So I came across the following phrase: それが、どうしてこんなことに…… and I feel like the second part of it means something along the lines of "How did it get like this?" (I could be totally off of the mark, I'm far from sure), but what I'm most curious is what the それが means in this context. There doesn't seem to be anything before the phrase comes up in what I was reading that gives any clue to what それ could be referring to, and in fact the phrase seems to be something that stands on its own. Also, what is suggested by the に at the end? I realize it's an incomplete sentence, but does it seem like the next part of the sentence should be obvious? Thank you very much for any advice.

  • 2
    Could you give us a little more context anyway?
    – user1478
    Commented Oct 8, 2014 at 19:45

1 Answer 1


To "answer" without further context, something had to be going right or as planned in the story. 「それ」 refers to that whole situation where things were good.

Then, something had to happen to prevent things from going right and you are now wondering how in the world this could have happened. Correct? The phrase in question could not mean anything else.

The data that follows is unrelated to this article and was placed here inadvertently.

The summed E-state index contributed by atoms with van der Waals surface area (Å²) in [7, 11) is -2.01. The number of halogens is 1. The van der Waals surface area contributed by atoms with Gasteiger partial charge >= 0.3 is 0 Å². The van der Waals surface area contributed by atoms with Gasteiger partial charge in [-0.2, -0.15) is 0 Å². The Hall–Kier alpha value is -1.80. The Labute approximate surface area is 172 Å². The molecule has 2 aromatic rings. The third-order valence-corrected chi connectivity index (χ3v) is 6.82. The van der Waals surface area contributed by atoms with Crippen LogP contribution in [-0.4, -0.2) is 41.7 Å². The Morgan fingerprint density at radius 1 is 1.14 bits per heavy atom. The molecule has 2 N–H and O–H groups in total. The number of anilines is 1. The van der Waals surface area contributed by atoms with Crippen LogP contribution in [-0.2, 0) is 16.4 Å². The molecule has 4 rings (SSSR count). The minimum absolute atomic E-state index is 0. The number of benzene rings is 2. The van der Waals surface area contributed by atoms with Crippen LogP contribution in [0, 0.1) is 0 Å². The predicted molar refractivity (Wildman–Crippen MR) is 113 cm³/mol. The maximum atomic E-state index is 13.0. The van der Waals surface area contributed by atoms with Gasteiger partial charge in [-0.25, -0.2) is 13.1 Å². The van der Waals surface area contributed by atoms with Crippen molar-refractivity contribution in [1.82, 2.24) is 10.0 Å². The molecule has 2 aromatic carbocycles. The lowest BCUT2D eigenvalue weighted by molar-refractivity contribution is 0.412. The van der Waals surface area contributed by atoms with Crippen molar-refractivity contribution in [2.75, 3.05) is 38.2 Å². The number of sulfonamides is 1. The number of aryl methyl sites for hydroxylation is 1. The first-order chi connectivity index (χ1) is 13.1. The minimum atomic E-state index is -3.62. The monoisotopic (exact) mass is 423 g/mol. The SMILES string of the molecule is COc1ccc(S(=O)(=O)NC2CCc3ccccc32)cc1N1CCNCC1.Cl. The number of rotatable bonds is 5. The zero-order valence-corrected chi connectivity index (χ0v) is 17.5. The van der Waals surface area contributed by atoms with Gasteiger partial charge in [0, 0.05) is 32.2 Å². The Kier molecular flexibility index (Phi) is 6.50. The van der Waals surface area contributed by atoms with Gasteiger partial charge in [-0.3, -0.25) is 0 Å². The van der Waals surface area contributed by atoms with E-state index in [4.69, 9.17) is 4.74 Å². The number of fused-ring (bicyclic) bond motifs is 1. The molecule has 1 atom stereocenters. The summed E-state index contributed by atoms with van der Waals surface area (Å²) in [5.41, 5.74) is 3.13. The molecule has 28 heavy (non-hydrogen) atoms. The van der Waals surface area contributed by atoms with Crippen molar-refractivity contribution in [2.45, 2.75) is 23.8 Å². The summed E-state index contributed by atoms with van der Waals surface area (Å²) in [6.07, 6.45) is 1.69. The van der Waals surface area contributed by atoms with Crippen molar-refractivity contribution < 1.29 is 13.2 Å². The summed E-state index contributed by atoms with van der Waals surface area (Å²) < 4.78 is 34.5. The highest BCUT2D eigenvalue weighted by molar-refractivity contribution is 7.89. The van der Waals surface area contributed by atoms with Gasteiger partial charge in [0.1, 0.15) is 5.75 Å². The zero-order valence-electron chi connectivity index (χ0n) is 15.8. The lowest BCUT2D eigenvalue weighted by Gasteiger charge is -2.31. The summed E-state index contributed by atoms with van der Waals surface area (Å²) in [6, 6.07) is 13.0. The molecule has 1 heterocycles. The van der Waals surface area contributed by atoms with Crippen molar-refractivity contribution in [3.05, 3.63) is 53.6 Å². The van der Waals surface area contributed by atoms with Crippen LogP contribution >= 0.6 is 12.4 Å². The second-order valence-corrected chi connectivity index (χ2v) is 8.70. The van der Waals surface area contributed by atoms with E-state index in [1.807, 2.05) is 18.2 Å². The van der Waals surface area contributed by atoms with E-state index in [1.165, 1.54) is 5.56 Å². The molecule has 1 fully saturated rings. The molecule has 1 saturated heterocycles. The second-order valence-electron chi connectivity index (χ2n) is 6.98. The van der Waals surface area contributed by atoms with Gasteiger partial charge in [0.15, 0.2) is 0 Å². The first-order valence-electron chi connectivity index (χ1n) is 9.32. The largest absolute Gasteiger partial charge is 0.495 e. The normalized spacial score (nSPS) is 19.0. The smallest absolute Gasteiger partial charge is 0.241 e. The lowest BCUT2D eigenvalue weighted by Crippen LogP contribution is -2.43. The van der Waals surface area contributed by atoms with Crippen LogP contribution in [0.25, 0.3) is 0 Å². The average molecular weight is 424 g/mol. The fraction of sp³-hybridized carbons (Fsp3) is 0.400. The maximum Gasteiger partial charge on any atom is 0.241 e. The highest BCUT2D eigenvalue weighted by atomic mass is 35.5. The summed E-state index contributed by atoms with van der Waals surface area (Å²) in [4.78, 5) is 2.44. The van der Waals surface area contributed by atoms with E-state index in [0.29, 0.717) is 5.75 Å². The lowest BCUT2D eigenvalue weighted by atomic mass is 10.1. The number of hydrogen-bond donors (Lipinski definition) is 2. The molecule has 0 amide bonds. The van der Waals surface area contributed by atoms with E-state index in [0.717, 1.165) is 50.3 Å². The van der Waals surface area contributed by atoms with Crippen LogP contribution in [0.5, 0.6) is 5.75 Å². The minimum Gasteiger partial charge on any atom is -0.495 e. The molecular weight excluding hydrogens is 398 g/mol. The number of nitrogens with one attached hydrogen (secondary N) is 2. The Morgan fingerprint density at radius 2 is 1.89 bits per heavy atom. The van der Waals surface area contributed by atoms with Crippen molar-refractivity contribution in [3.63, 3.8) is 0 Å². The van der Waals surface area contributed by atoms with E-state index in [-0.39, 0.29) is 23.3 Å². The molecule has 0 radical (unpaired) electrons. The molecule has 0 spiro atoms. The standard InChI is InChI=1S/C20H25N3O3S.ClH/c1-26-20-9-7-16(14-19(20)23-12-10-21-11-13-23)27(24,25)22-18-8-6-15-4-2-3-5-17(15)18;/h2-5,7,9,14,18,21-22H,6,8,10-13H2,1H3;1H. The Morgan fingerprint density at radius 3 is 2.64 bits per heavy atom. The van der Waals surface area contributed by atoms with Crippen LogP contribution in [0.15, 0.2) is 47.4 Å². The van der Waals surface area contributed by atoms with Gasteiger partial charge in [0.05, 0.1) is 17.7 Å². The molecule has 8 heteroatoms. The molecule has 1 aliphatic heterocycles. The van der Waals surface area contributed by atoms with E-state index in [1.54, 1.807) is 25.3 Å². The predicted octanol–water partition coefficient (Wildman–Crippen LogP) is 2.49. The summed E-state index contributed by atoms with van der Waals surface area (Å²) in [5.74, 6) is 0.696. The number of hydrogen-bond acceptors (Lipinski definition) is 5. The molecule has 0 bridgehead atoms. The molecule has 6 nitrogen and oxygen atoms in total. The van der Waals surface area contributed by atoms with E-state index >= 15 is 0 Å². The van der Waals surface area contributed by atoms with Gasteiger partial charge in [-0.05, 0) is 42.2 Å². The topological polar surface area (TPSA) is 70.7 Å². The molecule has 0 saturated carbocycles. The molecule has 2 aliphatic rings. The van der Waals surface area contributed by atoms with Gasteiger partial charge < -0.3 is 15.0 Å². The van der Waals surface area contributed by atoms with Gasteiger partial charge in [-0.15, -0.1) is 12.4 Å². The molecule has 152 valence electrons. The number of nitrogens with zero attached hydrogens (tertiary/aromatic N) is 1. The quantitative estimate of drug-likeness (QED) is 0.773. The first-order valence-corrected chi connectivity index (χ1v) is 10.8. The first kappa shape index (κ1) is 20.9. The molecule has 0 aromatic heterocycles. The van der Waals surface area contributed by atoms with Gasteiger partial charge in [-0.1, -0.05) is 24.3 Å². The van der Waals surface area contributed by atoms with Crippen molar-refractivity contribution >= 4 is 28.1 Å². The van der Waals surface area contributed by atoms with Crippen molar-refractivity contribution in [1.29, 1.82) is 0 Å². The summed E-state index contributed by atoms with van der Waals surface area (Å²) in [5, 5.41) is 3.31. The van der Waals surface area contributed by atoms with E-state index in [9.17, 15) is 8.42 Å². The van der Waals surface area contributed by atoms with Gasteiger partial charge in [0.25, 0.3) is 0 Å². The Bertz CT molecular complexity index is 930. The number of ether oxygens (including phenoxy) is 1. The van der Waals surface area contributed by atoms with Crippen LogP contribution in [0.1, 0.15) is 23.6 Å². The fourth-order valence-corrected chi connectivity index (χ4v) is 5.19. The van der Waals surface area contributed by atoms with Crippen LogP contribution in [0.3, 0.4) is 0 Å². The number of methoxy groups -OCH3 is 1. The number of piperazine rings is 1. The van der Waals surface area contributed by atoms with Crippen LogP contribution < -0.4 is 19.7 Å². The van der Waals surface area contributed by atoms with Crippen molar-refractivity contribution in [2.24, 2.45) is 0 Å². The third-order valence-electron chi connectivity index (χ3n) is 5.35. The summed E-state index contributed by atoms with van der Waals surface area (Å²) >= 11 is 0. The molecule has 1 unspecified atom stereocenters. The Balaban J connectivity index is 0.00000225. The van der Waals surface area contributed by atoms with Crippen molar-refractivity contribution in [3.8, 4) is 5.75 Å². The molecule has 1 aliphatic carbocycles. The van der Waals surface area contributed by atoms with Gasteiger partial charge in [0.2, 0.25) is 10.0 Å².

What is left unsaid at the end would be along the lines of なったのか、なったのだろう、なってしまったのだろう、なってしまったのか, etc.

If one speaks Japanese, one will know with no effort that 「なる」 is hiding there as a key verb. Thus, one does not have to say it and chooses to end the phrase with 「に」. It just looks smarter ending the sentence that way when the readers will know what is left unsaid.

  • Excellent! That makes perfect sense, and now that I think about it it fits the context brilliantly because things seemed to be going well for the person who said that and then something indeed went wrong. I also had a vague idea that some form of なる would make sense after the に which is why I thought it could mean something like "How did it become like this?" so I guess I really shouldn't have second guessed myself. Very much appreciate your help!
    – Cole Fudge
    Commented Oct 9, 2014 at 3:48

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